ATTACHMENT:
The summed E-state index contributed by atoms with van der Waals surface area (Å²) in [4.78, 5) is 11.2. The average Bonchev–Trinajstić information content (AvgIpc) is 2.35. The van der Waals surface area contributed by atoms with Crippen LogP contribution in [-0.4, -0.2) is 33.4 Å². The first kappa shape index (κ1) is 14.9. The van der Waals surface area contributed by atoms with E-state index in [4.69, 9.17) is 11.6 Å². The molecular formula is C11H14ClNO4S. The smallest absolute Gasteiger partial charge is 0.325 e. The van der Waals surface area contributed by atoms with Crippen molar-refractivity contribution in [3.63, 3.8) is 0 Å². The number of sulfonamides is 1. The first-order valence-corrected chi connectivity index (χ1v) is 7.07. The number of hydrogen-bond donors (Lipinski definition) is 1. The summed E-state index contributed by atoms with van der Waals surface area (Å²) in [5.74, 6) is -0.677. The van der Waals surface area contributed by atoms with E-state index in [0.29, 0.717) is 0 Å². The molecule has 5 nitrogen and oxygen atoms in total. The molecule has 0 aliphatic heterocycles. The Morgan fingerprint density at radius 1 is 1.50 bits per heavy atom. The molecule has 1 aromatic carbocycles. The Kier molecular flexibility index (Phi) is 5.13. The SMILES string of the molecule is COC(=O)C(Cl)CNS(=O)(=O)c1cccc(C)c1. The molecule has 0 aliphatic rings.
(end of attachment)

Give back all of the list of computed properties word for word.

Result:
The summed E-state index contributed by atoms with van der Waals surface area (Å²) in [4.78, 5) is 11.2. The average Bonchev–Trinajstić information content (AvgIpc) is 2.35. The van der Waals surface area contributed by atoms with Crippen LogP contribution in [-0.4, -0.2) is 33.4 Å². The first kappa shape index (κ1) is 14.9. The van der Waals surface area contributed by atoms with E-state index in [4.69, 9.17) is 11.6 Å². The molecular formula is C11H14ClNO4S. The smallest absolute Gasteiger partial charge is 0.325 e. The van der Waals surface area contributed by atoms with Crippen molar-refractivity contribution in [3.63, 3.8) is 0 Å². The number of sulfonamides is 1. The first-order valence-corrected chi connectivity index (χ1v) is 7.07. The number of hydrogen-bond donors (Lipinski definition) is 1. The summed E-state index contributed by atoms with van der Waals surface area (Å²) in [5.74, 6) is -0.677. The van der Waals surface area contributed by atoms with E-state index in [0.29, 0.717) is 0 Å². The molecule has 5 nitrogen and oxygen atoms in total. The molecule has 0 aliphatic heterocycles. The Morgan fingerprint density at radius 1 is 1.50 bits per heavy atom. The molecule has 1 aromatic carbocycles. The Kier molecular flexibility index (Phi) is 5.13. The SMILES string of the molecule is COC(=O)C(Cl)CNS(=O)(=O)c1cccc(C)c1. The molecule has 0 aliphatic rings.